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An elliptical trainer is a stationary exercise machine. A person uses an elliptical by placing their feet on platforms and moving them forward or backward in an elongated circle or gliding motion. Elliptical machines are available at most fitness centers, but people can also purchase them to use at home.

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For people with certain fitness goals, an elliptical trainer can play a valuable role in a home workout regimen. For instance, using an elliptical can help burn calories for those trying to lose weight or maintain a lower weight. It can also provide an excellent aerobic workout to boost cardiovascular capacity.

An elliptical may also be a good choice for someone who is recovering from injury or needs to avoid high impact exercises, as it does not place force on the arms, knees, hips, and ankles. For home workouts, an elliptical is also a good cross-training option. For example, a runner may benefit from using an elliptical for a low impact workout if they wish to rest their joints.

Everyone has different needs when looking for the best elliptical for home use. Some people may need something that takes up minimal space, whereas others may consider the cost to be the most important aspect. However, general factors to keep in mind include:

  • Hand placement: Some machines offer two hand placement options. These allow a person to choose between using moveable handles to engage the upper body and holding onto stationary handles for balance.
  • The number of programs: The number of preloaded programs varies among different elliptical machines. For instance, some elliptical machines offer programs that include intervals, hills, or a steady climb.
  • Incline and resistance level: Some trainers have a control panel that allows a person to change between several incline and resistance levels.
  • Stride length: The perfect stride length will typically differ for each person, depending on their height, so an adjustable stride length could be a useful feature.
  • Tracking ability: Certain elliptical machines track a range of metrics, such as distance, heart rate, and calories burned, and display them on an LCD screen.
  • App connectivity: Some ellipticals link with fitness apps that can track progress over time or connect the user to an online community, personal trainer, or training program.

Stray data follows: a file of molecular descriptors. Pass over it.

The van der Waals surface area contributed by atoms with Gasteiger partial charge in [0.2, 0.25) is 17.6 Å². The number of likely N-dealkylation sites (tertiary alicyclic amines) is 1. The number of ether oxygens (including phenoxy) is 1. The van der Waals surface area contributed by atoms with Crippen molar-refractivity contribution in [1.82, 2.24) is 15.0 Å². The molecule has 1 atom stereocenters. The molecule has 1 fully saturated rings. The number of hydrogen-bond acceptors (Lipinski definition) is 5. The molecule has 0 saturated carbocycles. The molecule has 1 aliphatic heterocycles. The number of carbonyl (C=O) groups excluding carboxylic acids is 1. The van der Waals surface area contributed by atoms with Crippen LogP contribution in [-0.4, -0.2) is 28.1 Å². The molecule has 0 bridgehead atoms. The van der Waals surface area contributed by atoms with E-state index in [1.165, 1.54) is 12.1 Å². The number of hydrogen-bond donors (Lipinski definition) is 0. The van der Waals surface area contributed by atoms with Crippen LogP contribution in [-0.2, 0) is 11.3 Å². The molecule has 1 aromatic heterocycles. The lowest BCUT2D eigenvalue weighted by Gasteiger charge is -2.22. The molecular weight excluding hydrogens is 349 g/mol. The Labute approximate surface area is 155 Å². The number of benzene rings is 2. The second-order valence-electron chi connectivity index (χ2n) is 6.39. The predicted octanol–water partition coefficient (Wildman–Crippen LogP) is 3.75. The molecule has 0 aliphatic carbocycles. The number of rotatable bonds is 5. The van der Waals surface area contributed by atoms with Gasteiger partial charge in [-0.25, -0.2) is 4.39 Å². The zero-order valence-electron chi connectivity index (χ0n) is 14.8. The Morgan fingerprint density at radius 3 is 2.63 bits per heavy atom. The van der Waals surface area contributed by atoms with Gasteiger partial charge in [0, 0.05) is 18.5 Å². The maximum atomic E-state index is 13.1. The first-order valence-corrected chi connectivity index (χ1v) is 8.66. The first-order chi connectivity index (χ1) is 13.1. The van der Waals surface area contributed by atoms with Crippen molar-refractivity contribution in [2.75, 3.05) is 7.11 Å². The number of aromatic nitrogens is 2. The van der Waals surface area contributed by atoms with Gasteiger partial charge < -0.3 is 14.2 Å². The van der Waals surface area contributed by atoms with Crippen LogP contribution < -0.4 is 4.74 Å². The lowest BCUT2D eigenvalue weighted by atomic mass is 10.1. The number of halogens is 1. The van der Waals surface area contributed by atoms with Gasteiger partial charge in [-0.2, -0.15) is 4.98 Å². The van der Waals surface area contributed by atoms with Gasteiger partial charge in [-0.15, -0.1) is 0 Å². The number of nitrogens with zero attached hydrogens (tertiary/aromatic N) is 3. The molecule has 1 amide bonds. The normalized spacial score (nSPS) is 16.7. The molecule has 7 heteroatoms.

Below are some of the elliptical machines currently available on the market.

Please note that the writer of this article has not tried these products. All information is purely research-based.

NordicTrack SpaceSaver SE9i

NordicTrack makes several types of home exercise machines, including the SE9i elliptical.

This machine folds vertically to save space. It has padded foot pedals to reduced impact and a fan to keep a person cool when working out. The trainer has a 350-pound (lb) maximum user weight.

The SE9i also offers 24 resistance levels and a 7-inch (in) touch screen console that connects to iFit — an interactive personal training and fitness experience.

The NordicTrack SE9i has the following dimensions:

  • Length: 78.7 in
  • Width: 31.9 in
  • Height: 66.4 in
  • Boxed weight: 218 lb

The product comes with a 10-year frame warranty, a 2-year parts warranty, and a 1-year labor warranty.

Sole E25

The Sole E25 has 20 resistance levels for a varied workout.

The company states that physical therapists designed the foot pedals to decrease strain on the ankle, hips, and knees. It has a 350-lb maximum user weight.

The machine includes a cooling fan, Bluetooth speakers, and a water bottle holder to ensure that a person can maintain sufficient hydration throughout their workout.

The Sole E25 has the following dimensions:

  • Length: 70 in
  • Width: 24 in
  • Height: 71 in
  • Item weight: 212 lb

Sole Fitness provides a lifetime frame warranty, a 3-year electronics and parts warranty, and a 1-year labor warranty.

Nautilus E618

The Nautilus E618 has 25 resistance levels, and users can customize 29 programs, with the tracking system displaying details such as distance and calories.